Should your IRL boyfriend be jealous of your Tumblr boyfriend?

An image from the Tumblr 'Your Urban Outfitters Boyfriend".

An image from the Tumblr 'Your Urban Outfitters Boyfriend".

He’s ruggedly handsome, physically strong, sexually passionate, emotionally sensitive, effortlessly (perhaps even accidentally) stylish, naturally outdoorsy and of course, heavily airbrushed. Meet Your L.L. Bean Boyfriend (YLLBBF), the guy whose official selling point (aside from a sizeable wardrobe exclusively filled with L.L. Bean branded chinos, polo shirts and boat shoes) is that:

He will build you a table and then have sex with you on it.

Doesn’t get much hotter than that.

Mmhmm, it sure doesn’t - unless of course your ideal man-flavour is more likely to be seen getting up to mischief around town sporting skinny jeans and a ironic T-shirt than fashioning furniture out of wood he grew himself whilst wearing 50 shades of beige. If that’s the case, give Your Urban Outfitters Boyfriend (YUOBF) a go.

Advertisement

YLLBBF and YUOBF are just two of a proliferation of Tumblr sites dedicated to celebrating ‘the ideal man’ in his various guises, as realised when frisky female imaginations brush up against the likes of menswear catalogues, historical photographs, lycra-clad sportsmen, bearded indie songwriters and Ryan Gosling. A recent article for The Cut has documented the rise of these ideal boyfriend Tumblrs, exploring the rather oddly framed question of whether they represent “fantasy or fun” before concluding, quite obviously, that they’re both. But there’s much more going on than that, which is where it gets interesting.

Predictably, there were a few disgruntled comments under The Cuts article.

“Really?” one guy (who’s clearly never read a book, flipped through a magazine or watched a film before) asked, “What's a real guy supposed to do when he can't compete with the perfect delusion women like this create? I bet if we guys had perfect girlfriend sites, women would go out of their bleeping minds and say how sexist, blah, blah, blah men are.”

A better-read commenter suggested that Tumblr’s ideal boyfriends are just the hetero woman’s Manic Pixie Dream Girl.

If Feminist Ryan Gosling had weighed in, he might have posed a question along the lines of:

some text

And Feminist RyGos would have a point (as he always does): most of the men we see in ideal boyfriend Tumblrs conform to a standard of attractiveness that can only be described as wealthy, white and... well, conventionally manly. Regardless of whether you agree with the assertion that simply directing your desiring gaze towards a man is itself a feminist act, it’s possible that the online 'ideal man' fixation only reinforces a pre-existing system of desire that is still oppressive towards women.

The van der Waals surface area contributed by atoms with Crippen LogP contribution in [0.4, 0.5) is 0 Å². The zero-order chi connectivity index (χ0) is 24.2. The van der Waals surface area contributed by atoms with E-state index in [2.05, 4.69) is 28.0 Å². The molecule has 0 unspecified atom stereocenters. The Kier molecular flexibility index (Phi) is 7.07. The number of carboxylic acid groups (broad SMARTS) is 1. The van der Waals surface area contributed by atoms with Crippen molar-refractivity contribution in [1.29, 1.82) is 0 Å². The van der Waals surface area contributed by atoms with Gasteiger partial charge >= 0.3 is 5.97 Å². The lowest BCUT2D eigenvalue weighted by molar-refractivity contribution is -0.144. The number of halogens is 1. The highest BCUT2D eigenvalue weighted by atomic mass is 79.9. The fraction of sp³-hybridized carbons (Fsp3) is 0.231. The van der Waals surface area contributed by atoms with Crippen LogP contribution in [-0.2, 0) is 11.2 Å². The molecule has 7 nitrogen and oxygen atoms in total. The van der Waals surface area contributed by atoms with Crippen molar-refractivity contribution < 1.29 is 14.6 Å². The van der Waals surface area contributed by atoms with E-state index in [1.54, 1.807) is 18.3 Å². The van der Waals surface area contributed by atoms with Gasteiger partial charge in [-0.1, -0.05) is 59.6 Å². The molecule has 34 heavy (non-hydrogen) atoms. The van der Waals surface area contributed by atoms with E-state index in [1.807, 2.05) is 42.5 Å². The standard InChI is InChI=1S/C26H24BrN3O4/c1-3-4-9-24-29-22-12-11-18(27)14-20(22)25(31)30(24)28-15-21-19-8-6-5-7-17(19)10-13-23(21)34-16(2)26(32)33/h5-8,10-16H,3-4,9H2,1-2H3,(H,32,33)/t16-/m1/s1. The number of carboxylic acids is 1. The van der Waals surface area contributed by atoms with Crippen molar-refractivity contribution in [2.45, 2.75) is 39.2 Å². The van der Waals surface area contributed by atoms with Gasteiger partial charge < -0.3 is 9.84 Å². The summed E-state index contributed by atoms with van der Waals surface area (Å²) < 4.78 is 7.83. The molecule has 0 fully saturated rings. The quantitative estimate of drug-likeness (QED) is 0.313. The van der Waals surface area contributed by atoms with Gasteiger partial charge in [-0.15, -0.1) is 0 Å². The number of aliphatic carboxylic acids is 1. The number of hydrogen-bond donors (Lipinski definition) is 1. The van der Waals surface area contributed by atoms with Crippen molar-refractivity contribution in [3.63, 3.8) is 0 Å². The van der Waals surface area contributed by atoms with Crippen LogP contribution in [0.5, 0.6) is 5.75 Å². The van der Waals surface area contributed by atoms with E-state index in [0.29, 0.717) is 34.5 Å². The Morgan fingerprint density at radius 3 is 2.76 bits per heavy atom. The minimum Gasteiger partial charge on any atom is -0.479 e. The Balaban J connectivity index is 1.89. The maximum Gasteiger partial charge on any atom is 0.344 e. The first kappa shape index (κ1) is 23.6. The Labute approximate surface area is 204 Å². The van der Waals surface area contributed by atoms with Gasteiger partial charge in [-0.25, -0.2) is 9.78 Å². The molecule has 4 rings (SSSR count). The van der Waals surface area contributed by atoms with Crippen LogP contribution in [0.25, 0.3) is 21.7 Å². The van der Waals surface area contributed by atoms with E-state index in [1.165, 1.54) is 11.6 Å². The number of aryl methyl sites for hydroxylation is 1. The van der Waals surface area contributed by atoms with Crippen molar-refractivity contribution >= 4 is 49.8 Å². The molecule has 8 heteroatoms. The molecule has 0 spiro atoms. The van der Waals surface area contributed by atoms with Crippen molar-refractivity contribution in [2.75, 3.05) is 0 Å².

This brings us to the million dollar question: to what extent do these ‘ideal boyfriend’ sites accept and legitimise the masculine ideals they represent?

Before I dive into the answer, I think it’s important to draw some lines. Tumblr being an overwhelmingly visual medium, the network of blogs contains innumerable examples of pure unadulterated objectification - of both sexes - celebrating disembodied bits from the beard to the box gap (NSFW), and enjoying the hot mugs of criminals and celebs (just google “f**k yeah [insert celebrity name here]”).

What distinguishes the so-called ideal boyfriend sites from the rest of the drool-fodder on Tumblr is the way their creators appropriate images from particular sources - often commercial brands - and then add a snippet of story to match. It’s not just about what the guy in the picture looks like, it’s the fantasy the image evokes about the kind of man you’re looking at, and how a relationship with a man like that might look and feel in your wildest, silliest dreams.

The story is not just important because it adds context to an otherwise pretty boring (yes, even if smoking hot) image. It’s important because in the best examples, it elevates our fantasy to the level of farce and makes a mockery of the very ideals we admit to be drooling over.

Sure, these ‘boyfriends’ are two-dimensional fantasy objects, but unlike the Manic Pixie Dream Girl who’s wriggled her way from our screens into our psyches, we don’t kid ourselves into believing Mr L.L. Bean and his ilk are anything more than tools of consumerism, selling us clothes with a side of American Dream - even as we admit to being complicit in the dream-weaving.

Ideal boyfriends aren’t just a case of equal opportunity objectification, of reversing the gaze of desire and flipping it onto men, of wreaking our revenge for such crimes against women as the Manic Pixie Dream Girl and post-Renaissance nudes. They don’t allow us to just accept, uncritically, the systems of desire that deem certain men attractive (and by implication, create rules about the types of women who deserve their attention). Rather, they present a complex and often hilarious critique of the systems that produce heterosexual desire and make subjects and objects of us all.

Or as Feminist Ryan Gosling might put it:

some text

21 comments